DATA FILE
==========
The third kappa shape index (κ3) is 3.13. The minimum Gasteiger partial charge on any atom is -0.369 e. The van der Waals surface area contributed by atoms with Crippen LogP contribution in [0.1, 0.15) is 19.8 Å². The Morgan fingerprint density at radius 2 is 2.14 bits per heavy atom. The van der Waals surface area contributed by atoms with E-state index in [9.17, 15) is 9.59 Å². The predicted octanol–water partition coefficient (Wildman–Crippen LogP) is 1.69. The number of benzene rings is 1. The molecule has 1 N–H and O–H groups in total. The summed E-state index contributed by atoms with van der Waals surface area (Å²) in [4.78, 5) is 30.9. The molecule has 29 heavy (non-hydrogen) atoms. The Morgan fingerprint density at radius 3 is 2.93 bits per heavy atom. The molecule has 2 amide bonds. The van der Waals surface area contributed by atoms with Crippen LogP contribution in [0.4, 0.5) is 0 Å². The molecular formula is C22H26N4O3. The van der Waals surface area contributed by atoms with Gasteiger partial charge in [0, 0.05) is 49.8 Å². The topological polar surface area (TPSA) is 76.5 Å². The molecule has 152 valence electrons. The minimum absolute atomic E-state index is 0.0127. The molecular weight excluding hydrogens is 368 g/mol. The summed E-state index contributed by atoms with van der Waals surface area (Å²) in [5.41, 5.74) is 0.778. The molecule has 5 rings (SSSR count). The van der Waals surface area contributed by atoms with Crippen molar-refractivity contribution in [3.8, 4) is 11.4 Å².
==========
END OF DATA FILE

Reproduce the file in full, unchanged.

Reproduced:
The third kappa shape index (κ3) is 3.13. The minimum Gasteiger partial charge on any atom is -0.369 e. The van der Waals surface area contributed by atoms with Crippen LogP contribution in [0.1, 0.15) is 19.8 Å². The Morgan fingerprint density at radius 2 is 2.14 bits per heavy atom. The van der Waals surface area contributed by atoms with E-state index in [9.17, 15) is 9.59 Å². The predicted octanol–water partition coefficient (Wildman–Crippen LogP) is 1.69. The number of benzene rings is 1. The molecule has 1 N–H and O–H groups in total. The summed E-state index contributed by atoms with van der Waals surface area (Å²) in [4.78, 5) is 30.9. The molecule has 29 heavy (non-hydrogen) atoms. The Morgan fingerprint density at radius 3 is 2.93 bits per heavy atom. The molecule has 2 amide bonds. The van der Waals surface area contributed by atoms with Crippen LogP contribution in [0.4, 0.5) is 0 Å². The molecular formula is C22H26N4O3. The van der Waals surface area contributed by atoms with Gasteiger partial charge in [0, 0.05) is 49.8 Å². The topological polar surface area (TPSA) is 76.5 Å². The molecule has 152 valence electrons. The minimum absolute atomic E-state index is 0.0127. The molecular weight excluding hydrogens is 368 g/mol. The summed E-state index contributed by atoms with van der Waals surface area (Å²) in [5.41, 5.74) is 0.778. The molecule has 5 rings (SSSR count). The van der Waals surface area contributed by atoms with Crippen molar-refractivity contribution in [3.8, 4) is 11.4 Å².